Cobalt from Congo: German companies and the question of morality


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  • Tuesday, 22 Sep 2020

Children are shown working in a cobalt mine in Congo in this Amnesty International picture. Photos: dpa

Willy Kitobo has a vision. Congo's minister of mines wants to prevent mining from destroying the central African country's environment and society.

"We have seen how foreigners are exploiting Congolese minerals while destroying the environment," Kitobo tells dpa. "We only want to certify and sell abroad minerals which have been mined under appropriate conditions as coming from the Congo."

Congo's cobalt mines – a key source of raw materials for electric cars – are now to be included in a certification system that seeks to address the conditions in the mines.

This is just one area that Germany is seeking to address with a new law governing supply chains that seeks to place greater pressure on international companies to make sure goods are produced under sustainable conditions.

Mining in Congo is too often carried out under precarious working conditions, involving child labour, significant risks to the environment and ultimately the financing of military conflict.

Companies worldwide can address this by taking a closer look at their supply chains, as was evidenced in Bangladesh, the second-largest apparel producer after China.

In 2013, the Rana Plaza factory building collapsed, killing more than 1,100 people in minutes in an accident that shocked the world. Fashion stores feared a boycott, and some 200 European companies signed an agreement calling for building and fire safety protection.

Companies from the United States signed a voluntary agreement for better working conditions for garment workers, under which 2,266 factories were inspected and fire alarm systems and extinguishers were installed. The legal minimum wage was increased from 5,300 to 8,000 taka (RM257 to RM394) per month.A child's tools and shoes in a quarry in the Indian province of Rajasthan.A child's tools and shoes in a quarry in the Indian province of Rajasthan.

Now, though, the agreement has elapsed, and a national committee of factory owners, workers' representatives and lawmakers have taken up the task of monitoring conditions.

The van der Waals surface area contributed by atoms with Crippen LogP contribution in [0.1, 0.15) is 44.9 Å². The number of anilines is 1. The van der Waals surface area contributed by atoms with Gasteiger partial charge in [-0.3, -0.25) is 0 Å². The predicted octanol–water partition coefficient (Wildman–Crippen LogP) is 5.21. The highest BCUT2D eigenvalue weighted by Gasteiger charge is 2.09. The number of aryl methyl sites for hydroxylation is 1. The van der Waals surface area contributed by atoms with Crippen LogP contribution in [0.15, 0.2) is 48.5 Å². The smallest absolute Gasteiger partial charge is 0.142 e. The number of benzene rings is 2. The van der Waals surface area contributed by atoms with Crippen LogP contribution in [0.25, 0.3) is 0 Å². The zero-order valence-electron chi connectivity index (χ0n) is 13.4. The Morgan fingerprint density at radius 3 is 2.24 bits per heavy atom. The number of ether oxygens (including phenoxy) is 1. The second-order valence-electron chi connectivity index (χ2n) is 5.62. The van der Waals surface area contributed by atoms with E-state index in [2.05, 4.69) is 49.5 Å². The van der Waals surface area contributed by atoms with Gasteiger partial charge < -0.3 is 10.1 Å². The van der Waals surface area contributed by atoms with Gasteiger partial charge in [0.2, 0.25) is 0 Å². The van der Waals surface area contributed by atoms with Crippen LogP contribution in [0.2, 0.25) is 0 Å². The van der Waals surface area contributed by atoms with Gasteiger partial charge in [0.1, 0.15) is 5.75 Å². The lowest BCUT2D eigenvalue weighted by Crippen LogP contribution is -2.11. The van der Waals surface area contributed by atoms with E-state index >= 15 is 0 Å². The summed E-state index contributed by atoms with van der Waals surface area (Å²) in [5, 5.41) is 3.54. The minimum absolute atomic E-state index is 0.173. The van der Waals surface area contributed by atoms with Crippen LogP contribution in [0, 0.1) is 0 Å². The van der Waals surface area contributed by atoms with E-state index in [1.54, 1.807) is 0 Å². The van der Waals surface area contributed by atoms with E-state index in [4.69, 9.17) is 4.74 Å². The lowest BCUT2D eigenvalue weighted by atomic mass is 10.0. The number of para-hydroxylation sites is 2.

But as firms look away, other problems persist. Bangladesh's textile factories have been dumping large quantities of barely purified toxic water into rivers and groundwater for years, according to Mohidus Samad Khan, a researcher at Bangladesh's University of Engineering and Technology.

It's a problem companies from abroad have paid little attention to, even though they are the only ones in a position to improve the situation.

Now, the coronavirus may reverse the progress that has been made so far, and even exacerbate the problem, says trade unionist Taslima Akhter. More than 28,000 workers, most of them women, have lost their jobs in Bangladeshi factories, after international retailers cancelled billions of dollars' worth of orders due to the pandemic.

Covid-19 is also leading to a resurgence of child labour, according to aid organisations and the United Nations.

Measures to restrict the spread of the virus have lead to adults in many countries losing their jobs and income. Schools, where some children received free meals, have also been closed. That puts more pressure on families, according to World Vision, an aid organisation that surveyed families in six countries throughout Asia.

"We are also seeing this trend in other parts of the world, especially in Africa and Latin America. It's having terrible consequences for young people, robbing children of their future," says World Vision spokeswoman Antje Luedemann-Dundua.

Companies exploiting child labour do not make this obvious, a fact that became clear during a visit to India by German Development Minister Gerd Mueller. Shortly before the coronavirus outbreak, he visited a stone mill and a tea plantation, attempting to gain a better understanding of supply chain problems. There were no child workers to be seen.

But although child labour is officially banned, it remains a reality, something Kailash Satyarthi, an Indian activist and winner of the 2014 Nobel Peace Prize for his work combatting child labour, can attest to. His organisation rescues young people who have worked in quarries, carpet factories and plantations, and works to ensure that they can go to school and escape poverty.

Satyarthi says the supply chain law initiated by Mueller is a good way to address child labour. When European companies shift production to poor countries, subcontractors often use child labour, as it's cheapest.

The German law would make companies directly responsible for this crime. But it has its detractors, including Stefan Liebing, president of a German association promoting economic exchange between Africa and Germany. "People who criticise German companies without differentiating between them is standing in the way of environmental protection and job creation in Africa," says Liebing.

He warns of job losses if German companies withdraw and are replaced by unscrupulous rivals. Instead of a German law, he would favour a set of measures that would also include the certification system Kitobo rolled out in Congo. – dpa

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